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Psalms 147:3

King James Version (KJV)
Albert Barnes
Notes on the Whole Bible

He healeth the broken in heart - Referrring primarily to the fact that he had healed those who were crushed and broken in their long captivity, and that he had given them comfort by returning them to their native land. At the same time, however, the language is made general, as describing a characteristic of God that he does this; that it is his character to do this. See the notes at Psalm 34:18. See also Psalm 51:17. Compare Isaiah 61:1; Luke 4:18.

And bindeth up their wounds - See the notes at Isaiah 1:6. Margin, griefs. The word refers to those who are afflicted with griefs and troubles. The reference is to mental sorrows; to a troubled spirit; to a heart made sad in any way. God has provided healing for such; on such he bestows peace.

Ellen G. White
The Desire of Ages, 329

The Elder Brother of our race is by the eternal throne. He looks upon every soul who is turning his face toward Him as the Saviour. He knows by experience what are the weaknesses of humanity, what are our wants, and where lies the strength of our temptations; for He was in all points tempted like as we are, yet without sin. He is watching over you, trembling child of God. Are you tempted? He will deliver. Are you weak? He will strengthen. Are you ignorant? He will enlighten. Are you wounded? He will heal. The Lord “telleth the number of the stars;” and yet “He healeth the broken in heart, and bindeth up their wounds.” Psalm 147:4, 3. “Come unto Me,” is His invitation. Whatever your anxieties and trials, spread out your case before the Lord. Your spirit will be braced for endurance. The way will be opened for you to disentangle yourself from embarrassment and difficulty. The weaker and more helpless you know yourself to be, the stronger will you become in His strength. The heavier your burdens, the more blessed the rest in casting them upon the Burden Bearer. The rest that Christ offers depends upon conditions, but these conditions are plainly specified. They are those with which all can comply. He tells us just how His rest is to be found. DA 329.1

“Take My yoke upon you,” Jesus says. The yoke is an instrument of service. Cattle are yoked for labor, and the yoke is essential that they may labor effectually. By this illustration Christ teaches us that we are called to service as long as life shall last. We are to take upon us His yoke, that we may be co-workers with Him. DA 329.2

The yoke that binds to service is the law of God. The great law of love revealed in Eden, proclaimed upon Sinai, and in the new covenant written in the heart, is that which binds the human worker to the will of God. If we were left to follow our own inclinations, to go just where our will would lead us, we should fall into Satan's ranks and become possessors of his attributes. Therefore God confines us to His will, which is high, and noble, and elevating. He desires that we shall patiently and wisely take up the duties of service. The yoke of service Christ Himself has borne in humanity. He said, “I delight to do Thy will, O My God: yea, Thy law is within My heart.” Psalm 40:8. “I came down from heaven, not to do Mine own will, but the will of Him that sent Me.” John 6:38. Love for God, zeal for His glory, and love for fallen humanity, brought Jesus to earth to suffer and to die. This was the controlling power of His life. This principle He bids us adopt. DA 329.3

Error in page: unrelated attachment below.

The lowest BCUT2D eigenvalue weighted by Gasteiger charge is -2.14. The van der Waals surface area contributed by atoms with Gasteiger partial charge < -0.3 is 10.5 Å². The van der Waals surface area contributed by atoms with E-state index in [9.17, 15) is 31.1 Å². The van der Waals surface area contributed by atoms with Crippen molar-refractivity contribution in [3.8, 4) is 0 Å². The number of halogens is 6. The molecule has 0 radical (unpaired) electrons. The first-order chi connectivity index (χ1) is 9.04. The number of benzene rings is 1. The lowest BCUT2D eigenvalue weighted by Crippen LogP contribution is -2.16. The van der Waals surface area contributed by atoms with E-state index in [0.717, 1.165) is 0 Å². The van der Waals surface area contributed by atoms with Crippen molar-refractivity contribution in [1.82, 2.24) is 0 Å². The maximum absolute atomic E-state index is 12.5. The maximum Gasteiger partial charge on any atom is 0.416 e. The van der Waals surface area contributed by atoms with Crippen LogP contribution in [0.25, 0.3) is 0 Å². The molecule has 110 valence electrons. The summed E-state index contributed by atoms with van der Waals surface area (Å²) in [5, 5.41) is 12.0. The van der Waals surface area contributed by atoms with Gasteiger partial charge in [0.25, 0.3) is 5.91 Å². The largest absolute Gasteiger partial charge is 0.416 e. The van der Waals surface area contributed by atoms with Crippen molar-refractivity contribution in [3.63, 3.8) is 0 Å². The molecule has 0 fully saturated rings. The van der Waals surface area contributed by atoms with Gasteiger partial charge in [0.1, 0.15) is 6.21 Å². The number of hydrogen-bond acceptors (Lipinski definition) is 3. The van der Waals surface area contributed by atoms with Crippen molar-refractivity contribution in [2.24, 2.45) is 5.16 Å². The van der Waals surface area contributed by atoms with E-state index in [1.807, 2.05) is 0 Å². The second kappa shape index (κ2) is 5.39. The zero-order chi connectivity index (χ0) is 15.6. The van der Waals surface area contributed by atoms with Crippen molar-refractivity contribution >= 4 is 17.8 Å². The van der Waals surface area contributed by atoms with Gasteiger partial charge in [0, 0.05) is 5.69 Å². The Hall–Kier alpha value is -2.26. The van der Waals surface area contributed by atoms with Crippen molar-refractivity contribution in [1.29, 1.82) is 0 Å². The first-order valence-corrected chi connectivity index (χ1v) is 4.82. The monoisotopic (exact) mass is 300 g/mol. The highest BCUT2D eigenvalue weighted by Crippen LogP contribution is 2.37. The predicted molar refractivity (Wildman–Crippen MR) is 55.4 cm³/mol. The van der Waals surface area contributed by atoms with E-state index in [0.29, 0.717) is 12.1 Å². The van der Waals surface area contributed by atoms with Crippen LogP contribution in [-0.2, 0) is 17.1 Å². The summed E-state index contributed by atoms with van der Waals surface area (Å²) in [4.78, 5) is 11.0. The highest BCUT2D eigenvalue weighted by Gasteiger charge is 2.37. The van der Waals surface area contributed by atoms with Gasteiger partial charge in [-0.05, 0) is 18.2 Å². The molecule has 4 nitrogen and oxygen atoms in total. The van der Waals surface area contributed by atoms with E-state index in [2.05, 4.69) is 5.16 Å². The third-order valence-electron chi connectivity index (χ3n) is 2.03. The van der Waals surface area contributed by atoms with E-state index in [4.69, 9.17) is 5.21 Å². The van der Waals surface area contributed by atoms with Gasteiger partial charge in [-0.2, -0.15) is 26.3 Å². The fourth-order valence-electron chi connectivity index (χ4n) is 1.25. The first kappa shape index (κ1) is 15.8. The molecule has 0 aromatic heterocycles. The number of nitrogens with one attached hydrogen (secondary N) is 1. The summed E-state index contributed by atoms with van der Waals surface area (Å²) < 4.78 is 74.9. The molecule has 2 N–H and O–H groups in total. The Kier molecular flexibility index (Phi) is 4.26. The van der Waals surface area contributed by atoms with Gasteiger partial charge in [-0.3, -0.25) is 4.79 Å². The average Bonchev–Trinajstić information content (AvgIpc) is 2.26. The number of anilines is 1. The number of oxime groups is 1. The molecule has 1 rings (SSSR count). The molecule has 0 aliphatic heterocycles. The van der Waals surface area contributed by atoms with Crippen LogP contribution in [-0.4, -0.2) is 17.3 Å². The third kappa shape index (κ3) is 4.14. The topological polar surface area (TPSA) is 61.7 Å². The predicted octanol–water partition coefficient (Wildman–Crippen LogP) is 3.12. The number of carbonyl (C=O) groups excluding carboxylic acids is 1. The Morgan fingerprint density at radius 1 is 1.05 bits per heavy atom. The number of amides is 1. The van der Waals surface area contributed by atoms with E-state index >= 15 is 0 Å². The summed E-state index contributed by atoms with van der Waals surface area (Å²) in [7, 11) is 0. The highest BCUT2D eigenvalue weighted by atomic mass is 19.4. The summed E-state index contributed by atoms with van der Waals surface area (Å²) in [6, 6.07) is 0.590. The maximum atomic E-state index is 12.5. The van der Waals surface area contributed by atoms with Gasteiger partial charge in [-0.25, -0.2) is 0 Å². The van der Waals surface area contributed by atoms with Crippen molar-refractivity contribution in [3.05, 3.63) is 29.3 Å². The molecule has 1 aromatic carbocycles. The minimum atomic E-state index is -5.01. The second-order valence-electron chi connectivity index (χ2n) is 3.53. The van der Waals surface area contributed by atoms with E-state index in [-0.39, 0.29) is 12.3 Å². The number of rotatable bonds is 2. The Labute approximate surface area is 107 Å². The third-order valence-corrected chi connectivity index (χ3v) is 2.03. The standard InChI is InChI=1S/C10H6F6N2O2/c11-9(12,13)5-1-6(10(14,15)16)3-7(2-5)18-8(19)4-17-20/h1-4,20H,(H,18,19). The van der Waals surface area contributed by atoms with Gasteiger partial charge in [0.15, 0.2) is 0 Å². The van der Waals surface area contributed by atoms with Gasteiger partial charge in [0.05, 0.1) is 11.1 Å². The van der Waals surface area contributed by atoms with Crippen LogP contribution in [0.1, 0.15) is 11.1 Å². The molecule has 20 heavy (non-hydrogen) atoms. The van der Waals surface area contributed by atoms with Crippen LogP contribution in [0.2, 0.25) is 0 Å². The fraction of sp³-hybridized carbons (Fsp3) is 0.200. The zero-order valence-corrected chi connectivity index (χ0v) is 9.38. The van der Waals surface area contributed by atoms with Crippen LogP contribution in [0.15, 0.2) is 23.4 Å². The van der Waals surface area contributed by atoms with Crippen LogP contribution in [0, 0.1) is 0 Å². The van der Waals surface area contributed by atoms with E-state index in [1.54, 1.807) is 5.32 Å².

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Ellen G. White
Fundamentals of Christian Education, 371

How precious are the lessons of this psalm. We might well devote study to the last four psalms of David. The words also of the prophet are very precious: “Will a man leave the snow of Lebanon which cometh from the rock of the field? or shall the cold flowing waters that come from another place be forsaken? Because my people hath forgotten Me, they have burned incense to vanity, and they have caused them to stumble in their ways from the ancient paths, to walk in paths, in a way not cast up.” “Thus saith the Lord; Cursed be the man that trusteth in man, and maketh flesh his arm, and whose heart departeth from the Lord. For he shall be like the heath in the desert, and shall not see when good cometh; but shall inhabit the parched places in the wilderness, in a salt land and not inhabited. Blessed is the man that trusteth in the Lord, and whose hope the Lord is. For he shall be as a tree planted by the waters, and that spreadeth out her roots by the river, and shall not see when heat cometh, but her leaf shall be green; and shall not be careful in the year of drought, neither shall cease from yielding fruit.”—Special Testimonies On Education, April 22, 1895. FE 371.1

No movement should be made to lower the standard of education in our school at Battle Creek. The students should tax the mental powers; every faculty should reach the highest possible development. Many students come to the college with intellectual habits partially formed that are a hindrance to them. The most difficult to manage is the habit of performing their work as a matter of routine, instead of bringing to their studies thoughtful, determined effort to master difficulties, and to grasp the principles at the foundation of every subject under consideration. Through the grace of Christ it is in their power to change this habit of routine, and it is for their best interest and future usefulness rightly to direct the mental faculties, training them to do service for the wisest Teacher, whose power they may claim by faith. This will give them success in their intellectual efforts, in accordance with the laws of God. Each student should feel that, under God, he is to have special training, individual culture; and he should realize that the Lord requires of him to make all of himself that he possibly can, that he may teach others also. Indolence, apathy, irregularity, are to be dreaded, and the binding of one's self to routine is just as much to be dreaded. FE 373.1

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Ellen G. White
Prophets and Kings, 668